In a small but very revealing experiment, researchers found microplastics in the blood of 77% of tested donors.
It is now well known that microplastics are a big problem both in terms of public health and for the environment; it is found from the highest peaks of Everest to the placenta of babies.
Work has already shown that they can cross our body to end up in our excrement, until today. Many researchers and clinicians therefore expected blood circulation to be no exception. Surprisingly, this hypothesis had never been officially confirmed…until today.
Plastic in 77% of samples
In any case, this is what the work of Dutch researchers from the Vrije Universiteit and the University Medical Center in Amsterdam seem to indicate. They collected blood samples from 22 healthy donors.
They then sifted through them looking for different polymers larger than 700nm, which is the most common definition of microplastics. At the end of the protocol, the researchers identified different types of microplastics in 17 samples, i.e. more than 77% of them.
Among these microplastics, the authors describe in particular particles of polyethylene terephthalate, better known as “PET”. It is the basis of many everyday products, including containers such as plastic bottles. The researchers also identified significant quantities of styrene, which is used in particular in the manufacture of polystyrene.
On all the samples, the researchers measured an average of1.6 micrograms of plastic per milliliter of blood, with a peak at 7 µg/mL from one of the anonymous donors.
A limited study and still scarce data…
These 22 subjects constitute a fairly small sample; it is even far too limited to be able to draw a conclusion on a large scale. But that does not mean that these works have no interest, quite the contrary; this is the first quantitative and qualitative measurement of blood microplastics ever documented in the scientific literature.
It is therefore a great and interesting first; this confirms that these compounds are indeed capable of infiltrating deep into our bodies. The researchers already suspected it, but this is a rather worrying confirmation. Because at present, researchers are still unable to determine with precision what will be the long term effects of these contaminants.
Indeed, it is a relatively recent problem, because it is intimately linked to the evolution of our industry. It took on a very particular dimension when plastic became more popular, and in particular since the appearance of PET in the 1970s. This means that we we are still sorely lacking in data to accurately estimate their impact at different levels.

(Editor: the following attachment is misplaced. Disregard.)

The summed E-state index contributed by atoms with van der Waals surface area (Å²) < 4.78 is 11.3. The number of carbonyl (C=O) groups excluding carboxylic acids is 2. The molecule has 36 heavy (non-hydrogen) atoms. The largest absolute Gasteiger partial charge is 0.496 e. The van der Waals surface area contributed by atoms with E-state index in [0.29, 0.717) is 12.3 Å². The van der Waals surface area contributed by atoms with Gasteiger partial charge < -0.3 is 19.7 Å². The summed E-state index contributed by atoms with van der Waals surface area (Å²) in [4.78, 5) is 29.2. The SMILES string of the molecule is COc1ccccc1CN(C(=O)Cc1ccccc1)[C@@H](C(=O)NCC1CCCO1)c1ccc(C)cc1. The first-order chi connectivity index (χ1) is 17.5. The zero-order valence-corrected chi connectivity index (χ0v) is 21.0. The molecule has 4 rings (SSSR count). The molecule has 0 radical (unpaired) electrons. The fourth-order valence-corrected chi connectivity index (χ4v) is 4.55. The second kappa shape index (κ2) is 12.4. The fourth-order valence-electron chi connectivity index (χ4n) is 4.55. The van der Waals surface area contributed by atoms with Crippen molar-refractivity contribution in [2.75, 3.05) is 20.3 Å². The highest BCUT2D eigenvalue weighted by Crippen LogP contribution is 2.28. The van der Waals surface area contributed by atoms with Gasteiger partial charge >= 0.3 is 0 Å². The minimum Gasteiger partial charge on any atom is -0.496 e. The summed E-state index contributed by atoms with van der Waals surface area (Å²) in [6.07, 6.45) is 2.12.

… but an important and indisputable phenomenon
Intuition is obviously not enough to determine the dangerousness of microplastics. But other more tangible elements nevertheless point in this direction. And it starts with the founding principle of toxicology established in the Renaissance by Paracelsus: it’s the dose that makes the poison. And even if we still lack points of comparison, it seems probable that this dose increases as our exposure to microplastics increases.
Or, this exposure is increasing visibly; and this time it is an indisputable observation, documented by numerous studies which are based on broader and more solid data. We find them today in four corners of the planet; their presence has already been documented from the highest peaks like theEverest at the deepest points the ocean, like the Mariana Trench.
And with regard to this criterion in particular, the situation is apparently going to continue to get worse. From works relayed in The Conversation in 2020 estimated that the concentration of microplastics in the oceans could double by 2040with all that this implies in terms of blood concentration… and therefore public health.
Even if the study is quite restricted, it therefore lays down fundamental bases which will absolutely have to be deepened in the future. It will therefore be essential to carry out new studies on a larger scale; otherwise, it will be impossible to determine the extent and then the severity of the phenomenon.
This is very important, because it directly concerns our health, and in particular that of the youngest. “We know that babies and young children are generally more vulnerable to chemical exposure”, explains Dick Vethaak, ecotoxicologist author of the study interviewed by the Guardian. “It worries me a lot,” he concludes in a pessimistic tone.
The text of the study is available here.